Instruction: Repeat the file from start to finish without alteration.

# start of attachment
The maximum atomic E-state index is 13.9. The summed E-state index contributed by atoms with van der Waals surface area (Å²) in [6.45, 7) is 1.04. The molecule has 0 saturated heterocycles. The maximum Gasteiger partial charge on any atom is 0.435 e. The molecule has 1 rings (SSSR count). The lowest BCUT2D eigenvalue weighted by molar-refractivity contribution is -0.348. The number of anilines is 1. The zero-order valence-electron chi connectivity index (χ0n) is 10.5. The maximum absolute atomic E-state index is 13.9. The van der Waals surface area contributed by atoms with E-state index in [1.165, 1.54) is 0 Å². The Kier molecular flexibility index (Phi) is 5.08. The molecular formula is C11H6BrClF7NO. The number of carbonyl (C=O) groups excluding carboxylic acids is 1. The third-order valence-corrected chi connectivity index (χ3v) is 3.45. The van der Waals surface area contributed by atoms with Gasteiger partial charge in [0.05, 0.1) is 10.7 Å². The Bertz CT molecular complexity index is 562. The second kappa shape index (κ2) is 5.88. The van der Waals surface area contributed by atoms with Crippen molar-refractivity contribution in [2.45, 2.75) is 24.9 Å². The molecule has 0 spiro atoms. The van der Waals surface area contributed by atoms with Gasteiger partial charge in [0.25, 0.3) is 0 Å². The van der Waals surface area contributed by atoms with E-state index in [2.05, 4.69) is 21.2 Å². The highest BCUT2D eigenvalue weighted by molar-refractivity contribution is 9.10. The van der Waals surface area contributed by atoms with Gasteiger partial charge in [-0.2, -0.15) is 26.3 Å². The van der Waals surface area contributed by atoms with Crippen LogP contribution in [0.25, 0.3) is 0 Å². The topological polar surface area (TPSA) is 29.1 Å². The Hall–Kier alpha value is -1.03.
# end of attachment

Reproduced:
The maximum atomic E-state index is 13.9. The summed E-state index contributed by atoms with van der Waals surface area (Å²) in [6.45, 7) is 1.04. The molecule has 0 saturated heterocycles. The maximum Gasteiger partial charge on any atom is 0.435 e. The molecule has 1 rings (SSSR count). The lowest BCUT2D eigenvalue weighted by molar-refractivity contribution is -0.348. The number of anilines is 1. The zero-order valence-electron chi connectivity index (χ0n) is 10.5. The maximum absolute atomic E-state index is 13.9. The van der Waals surface area contributed by atoms with E-state index in [1.165, 1.54) is 0 Å². The Kier molecular flexibility index (Phi) is 5.08. The molecular formula is C11H6BrClF7NO. The number of carbonyl (C=O) groups excluding carboxylic acids is 1. The third-order valence-corrected chi connectivity index (χ3v) is 3.45. The van der Waals surface area contributed by atoms with Gasteiger partial charge in [0.05, 0.1) is 10.7 Å². The Bertz CT molecular complexity index is 562. The second kappa shape index (κ2) is 5.88. The van der Waals surface area contributed by atoms with Crippen molar-refractivity contribution in [2.45, 2.75) is 24.9 Å². The molecule has 0 spiro atoms. The van der Waals surface area contributed by atoms with Gasteiger partial charge in [0.25, 0.3) is 0 Å². The van der Waals surface area contributed by atoms with E-state index in [2.05, 4.69) is 21.2 Å². The highest BCUT2D eigenvalue weighted by molar-refractivity contribution is 9.10. The van der Waals surface area contributed by atoms with Gasteiger partial charge in [-0.2, -0.15) is 26.3 Å². The van der Waals surface area contributed by atoms with Crippen LogP contribution in [0.25, 0.3) is 0 Å². The topological polar surface area (TPSA) is 29.1 Å². The Hall–Kier alpha value is -1.03.